Curiosity finds petrified sand dunes on Mars

A bit tired of flying around Pluto in the outer ridges of our solar system? Then perhaps it's time to zoom back into our own nearby neighborhood, because the Curiosity has something interesting to share. The Martian rover has just finished taking its latest album of the red planet, which NASA has stitched up together into one glorious panorama. Lo and behold, the images revealed some petrified sand dunes not unlike those found here on Earth, which could hold more clues to Mars' ancient past.

The sand dunes have been formed by deposits of sandstone. Over time, thanks to blowing wind, the sandstone formation took on a crossbedding structure, where sets of bedding lie in angles to each other. This is a similar type of formation that can be found in the Southwest regions of the US, like those in Utah.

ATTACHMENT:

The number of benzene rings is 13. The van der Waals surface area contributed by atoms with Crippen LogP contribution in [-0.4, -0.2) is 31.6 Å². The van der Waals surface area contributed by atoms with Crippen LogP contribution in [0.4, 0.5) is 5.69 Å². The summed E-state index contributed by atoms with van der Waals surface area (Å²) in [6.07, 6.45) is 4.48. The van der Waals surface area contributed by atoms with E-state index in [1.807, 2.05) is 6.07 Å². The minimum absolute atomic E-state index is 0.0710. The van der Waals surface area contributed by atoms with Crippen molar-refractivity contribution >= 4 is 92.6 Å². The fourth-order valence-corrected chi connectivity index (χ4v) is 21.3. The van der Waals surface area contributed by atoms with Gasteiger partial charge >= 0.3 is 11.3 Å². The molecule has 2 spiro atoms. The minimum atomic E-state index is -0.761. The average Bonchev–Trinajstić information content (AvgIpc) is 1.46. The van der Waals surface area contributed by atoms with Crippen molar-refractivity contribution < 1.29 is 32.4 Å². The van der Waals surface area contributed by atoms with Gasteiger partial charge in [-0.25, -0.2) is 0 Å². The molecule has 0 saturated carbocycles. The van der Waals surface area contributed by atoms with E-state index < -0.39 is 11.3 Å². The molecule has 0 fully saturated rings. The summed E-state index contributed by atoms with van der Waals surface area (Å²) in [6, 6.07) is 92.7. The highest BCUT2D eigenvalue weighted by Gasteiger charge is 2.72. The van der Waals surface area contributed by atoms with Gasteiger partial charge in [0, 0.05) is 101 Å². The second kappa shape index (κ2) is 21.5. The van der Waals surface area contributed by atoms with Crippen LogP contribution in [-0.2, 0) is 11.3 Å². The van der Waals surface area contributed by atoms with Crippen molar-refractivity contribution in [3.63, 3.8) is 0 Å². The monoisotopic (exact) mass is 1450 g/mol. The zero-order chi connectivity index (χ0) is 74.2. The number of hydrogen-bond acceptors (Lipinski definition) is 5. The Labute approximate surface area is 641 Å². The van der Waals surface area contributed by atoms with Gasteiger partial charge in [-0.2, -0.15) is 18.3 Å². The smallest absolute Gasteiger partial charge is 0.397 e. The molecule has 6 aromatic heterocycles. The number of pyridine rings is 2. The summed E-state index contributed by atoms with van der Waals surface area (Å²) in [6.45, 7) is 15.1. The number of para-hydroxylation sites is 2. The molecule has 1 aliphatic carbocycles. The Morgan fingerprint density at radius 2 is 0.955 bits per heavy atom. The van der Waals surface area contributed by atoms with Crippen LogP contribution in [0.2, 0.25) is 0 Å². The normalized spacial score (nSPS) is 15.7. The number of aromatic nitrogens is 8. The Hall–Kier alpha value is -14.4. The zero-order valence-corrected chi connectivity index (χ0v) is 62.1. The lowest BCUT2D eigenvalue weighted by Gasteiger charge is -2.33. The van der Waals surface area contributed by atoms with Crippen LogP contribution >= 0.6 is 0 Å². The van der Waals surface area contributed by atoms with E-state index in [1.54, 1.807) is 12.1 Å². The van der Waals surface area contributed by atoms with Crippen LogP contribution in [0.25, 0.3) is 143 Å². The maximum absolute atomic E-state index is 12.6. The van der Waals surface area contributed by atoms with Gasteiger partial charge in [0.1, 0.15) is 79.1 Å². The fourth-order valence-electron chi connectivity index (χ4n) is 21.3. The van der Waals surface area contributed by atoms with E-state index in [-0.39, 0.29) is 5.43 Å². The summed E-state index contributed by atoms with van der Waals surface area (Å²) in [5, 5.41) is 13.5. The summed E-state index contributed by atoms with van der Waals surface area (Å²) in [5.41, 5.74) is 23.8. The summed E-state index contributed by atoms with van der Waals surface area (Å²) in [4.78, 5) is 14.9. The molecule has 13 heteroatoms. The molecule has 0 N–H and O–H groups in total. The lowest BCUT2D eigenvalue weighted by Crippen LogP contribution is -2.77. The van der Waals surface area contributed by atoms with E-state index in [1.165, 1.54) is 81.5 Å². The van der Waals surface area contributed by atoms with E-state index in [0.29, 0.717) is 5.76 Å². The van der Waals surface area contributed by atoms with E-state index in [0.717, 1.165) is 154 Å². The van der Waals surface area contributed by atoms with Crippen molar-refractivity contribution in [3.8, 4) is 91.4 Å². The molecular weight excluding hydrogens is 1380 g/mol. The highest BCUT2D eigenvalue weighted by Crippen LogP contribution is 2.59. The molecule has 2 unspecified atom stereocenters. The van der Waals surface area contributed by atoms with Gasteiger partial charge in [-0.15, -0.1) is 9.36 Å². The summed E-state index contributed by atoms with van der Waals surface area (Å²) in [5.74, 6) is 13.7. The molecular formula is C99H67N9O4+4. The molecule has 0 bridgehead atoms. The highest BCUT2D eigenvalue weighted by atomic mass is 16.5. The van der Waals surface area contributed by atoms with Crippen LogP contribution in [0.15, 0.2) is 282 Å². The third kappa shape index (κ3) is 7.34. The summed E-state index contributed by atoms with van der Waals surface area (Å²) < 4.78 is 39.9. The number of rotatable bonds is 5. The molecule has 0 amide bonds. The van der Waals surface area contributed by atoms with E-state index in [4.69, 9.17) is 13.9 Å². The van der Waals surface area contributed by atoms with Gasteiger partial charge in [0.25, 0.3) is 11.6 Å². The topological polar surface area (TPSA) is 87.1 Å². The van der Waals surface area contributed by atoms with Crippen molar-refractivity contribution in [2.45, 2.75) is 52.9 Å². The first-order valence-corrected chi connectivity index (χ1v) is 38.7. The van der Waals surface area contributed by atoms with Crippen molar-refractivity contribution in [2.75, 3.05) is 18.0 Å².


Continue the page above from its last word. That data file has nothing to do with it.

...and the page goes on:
More than the discovery of the sand dunes themselves, these structures could also reveal more details about Mars' ancient environment. The formation overlies a layer of mudstone, an occurrence that normally happens in a lake environment. This, once again, strengthens theories of ancient Mars' large bodies of water. Curiosity has regularly been examining such mudstone deposits, like those found in the base layer of Mars' Mount Sharp, which the rover reached a little more than a year ago.

Curiosity started capturing this new collection of images last August 27, an activity that took two weeks and 94 meters to complete. The rover will continue digging for sandstone samples from this vast land formation this month, which will then be analyzed to search for clues as to what happened to turn what was theorized to be a largely aquatic environment into the red planet that it is today.